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Posts tagged “Ephemerals

Red-necked False Blister Beetle

 

If you find a blossoming Trout Lily in the woods it is quite likely that you will also find one of its most common pollinators, the Red-necked False Blister Beetle (Asclera ruficollis), on it. Ardent pollen eaters, this group of beetles obtain their common name because many species cause blisters when pinched or squashed against skin. Adults mate on flower heads during pollen feeding. Both sexes feed on pollen, which acts as an attractant, but the female will not accept the male until her gut is packed full of pollen. She stores the pollen in a special intestinal sack in which an enzyme causes the pollen to partially germinate — this causes the indigestible covering of the pollen grain to rupture. She then digests the contents of the pollen grain, which she uses to manufacture eggs. 


Spring Beauty Pollinators

Spring Beauty (Claytonia virginica) is one of our earliest woodland wildflowers to blossom, and thus an important source of nectar and pollen for the earliest foraging insects.  Pink lines (“bee guides”) on each of its five petals lead pollinators to the center of the flower, where the nectar is located. The pollinator in this image, Andrena erigeniae, is one of the more common species of bees that visits Spring Beauty in the early spring.  Notice the slightly pink pollen she has gathered into the pollen basket on her hind leg.  If you’re interested in spending time observing the series of different insect pollinators that visit Spring Beauty as the season progresses, there’s a golden opportunity for you.  If you go to http://springbeauties.wordpress.com/ you can participate as a citizen scientist volunteer and participate in their survey.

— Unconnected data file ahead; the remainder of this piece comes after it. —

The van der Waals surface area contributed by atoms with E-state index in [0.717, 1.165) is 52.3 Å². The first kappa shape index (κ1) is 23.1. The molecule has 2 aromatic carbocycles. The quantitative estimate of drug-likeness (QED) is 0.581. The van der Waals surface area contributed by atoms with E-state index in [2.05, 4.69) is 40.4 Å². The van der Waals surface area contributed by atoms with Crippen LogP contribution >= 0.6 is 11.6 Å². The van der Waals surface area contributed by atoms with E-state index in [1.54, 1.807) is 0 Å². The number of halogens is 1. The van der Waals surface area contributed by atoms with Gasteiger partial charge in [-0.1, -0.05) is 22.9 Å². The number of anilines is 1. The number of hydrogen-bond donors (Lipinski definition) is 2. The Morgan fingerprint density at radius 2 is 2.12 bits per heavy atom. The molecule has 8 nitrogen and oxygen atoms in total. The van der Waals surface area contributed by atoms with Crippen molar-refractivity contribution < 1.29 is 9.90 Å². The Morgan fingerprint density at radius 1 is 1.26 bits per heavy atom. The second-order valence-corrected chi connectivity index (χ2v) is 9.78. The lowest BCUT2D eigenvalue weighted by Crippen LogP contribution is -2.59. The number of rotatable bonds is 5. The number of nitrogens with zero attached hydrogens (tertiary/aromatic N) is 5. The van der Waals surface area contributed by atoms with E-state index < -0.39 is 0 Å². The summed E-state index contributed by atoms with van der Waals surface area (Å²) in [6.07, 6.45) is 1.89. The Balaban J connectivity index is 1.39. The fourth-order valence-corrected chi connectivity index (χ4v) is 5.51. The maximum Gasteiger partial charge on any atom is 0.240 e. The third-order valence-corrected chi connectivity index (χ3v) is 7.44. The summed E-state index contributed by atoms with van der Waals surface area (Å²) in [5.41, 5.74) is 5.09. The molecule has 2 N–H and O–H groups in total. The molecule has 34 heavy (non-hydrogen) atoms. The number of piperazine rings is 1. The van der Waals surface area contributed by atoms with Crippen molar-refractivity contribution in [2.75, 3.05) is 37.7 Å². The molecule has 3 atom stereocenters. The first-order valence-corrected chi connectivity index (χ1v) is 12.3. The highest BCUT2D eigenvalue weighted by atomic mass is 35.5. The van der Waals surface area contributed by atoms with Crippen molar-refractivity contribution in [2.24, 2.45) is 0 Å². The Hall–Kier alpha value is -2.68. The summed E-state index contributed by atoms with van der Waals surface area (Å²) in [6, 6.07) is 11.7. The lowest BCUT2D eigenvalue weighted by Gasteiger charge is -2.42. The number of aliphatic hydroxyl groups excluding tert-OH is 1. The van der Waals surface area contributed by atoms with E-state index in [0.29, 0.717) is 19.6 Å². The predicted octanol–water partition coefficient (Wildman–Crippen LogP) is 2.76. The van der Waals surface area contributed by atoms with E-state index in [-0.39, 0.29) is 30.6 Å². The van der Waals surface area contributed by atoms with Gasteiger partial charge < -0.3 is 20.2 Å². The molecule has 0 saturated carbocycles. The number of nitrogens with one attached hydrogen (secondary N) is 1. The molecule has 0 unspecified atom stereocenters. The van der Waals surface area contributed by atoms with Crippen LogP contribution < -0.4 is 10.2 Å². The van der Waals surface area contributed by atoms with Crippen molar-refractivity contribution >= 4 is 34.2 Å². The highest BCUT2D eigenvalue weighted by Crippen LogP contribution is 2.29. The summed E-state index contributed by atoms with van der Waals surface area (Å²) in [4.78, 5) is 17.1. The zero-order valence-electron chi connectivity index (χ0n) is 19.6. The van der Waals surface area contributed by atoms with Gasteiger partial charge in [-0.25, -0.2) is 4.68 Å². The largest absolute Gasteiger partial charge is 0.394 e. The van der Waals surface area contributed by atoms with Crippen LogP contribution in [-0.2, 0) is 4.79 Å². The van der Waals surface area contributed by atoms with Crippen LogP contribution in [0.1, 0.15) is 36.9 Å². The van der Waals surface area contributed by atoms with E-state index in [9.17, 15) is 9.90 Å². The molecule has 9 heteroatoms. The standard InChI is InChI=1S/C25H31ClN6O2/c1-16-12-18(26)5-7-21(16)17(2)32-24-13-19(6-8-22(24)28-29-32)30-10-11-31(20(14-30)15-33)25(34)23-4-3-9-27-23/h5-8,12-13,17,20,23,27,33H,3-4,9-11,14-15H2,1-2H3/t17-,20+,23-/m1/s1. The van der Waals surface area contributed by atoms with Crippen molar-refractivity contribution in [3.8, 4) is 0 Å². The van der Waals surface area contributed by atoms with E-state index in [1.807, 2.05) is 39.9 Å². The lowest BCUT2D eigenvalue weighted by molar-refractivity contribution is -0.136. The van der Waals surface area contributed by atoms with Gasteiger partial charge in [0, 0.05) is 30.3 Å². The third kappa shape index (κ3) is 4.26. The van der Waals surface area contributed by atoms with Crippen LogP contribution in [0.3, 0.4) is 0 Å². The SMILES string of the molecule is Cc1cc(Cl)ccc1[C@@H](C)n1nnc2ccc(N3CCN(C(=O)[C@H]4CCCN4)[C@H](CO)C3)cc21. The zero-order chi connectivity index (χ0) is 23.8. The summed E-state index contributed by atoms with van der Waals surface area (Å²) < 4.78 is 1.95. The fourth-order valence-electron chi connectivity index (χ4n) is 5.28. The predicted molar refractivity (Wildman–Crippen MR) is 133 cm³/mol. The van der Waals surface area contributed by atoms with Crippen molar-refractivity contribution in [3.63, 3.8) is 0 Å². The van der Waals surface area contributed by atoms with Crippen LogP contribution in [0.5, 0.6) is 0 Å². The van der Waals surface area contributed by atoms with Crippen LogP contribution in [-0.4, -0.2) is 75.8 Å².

Squirrel Corn and Dutchman’s Breeches

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Squirrel Corn (Dicentra canadensis) and Dutchman’s Breeches (Dicentra cucullaria) are in the same genus, and their leaves and flowers reflect this close relationship. Squirrel Corn’s flowers are more heart-shaped, and lack the upright, pointed spurs of Dutchman’s Breeches flowers. It is in these spurs that nectar is produced. Squirrel Corn gets its name from the clusters of yellow, kernel-like bulblets, or tubers, that form on its roots. Dutchman’s Breeches, at least to the person who named it, resembled pants worn by men in the Netherlands.


Bloodroot

All members of the Poppy family have milky or colored sap, and Bloodroot (Sanguinarea canadensis) is no exception.  Its sap is as red as its petals are white, and was used as a source of dye by Native Americans (for clothing and baskets) as well as for paint and as an insect repellent.  The individual flower of Bloodroot  lasts only two days, but on these two days, it reigns supreme amongst the early ephemerals.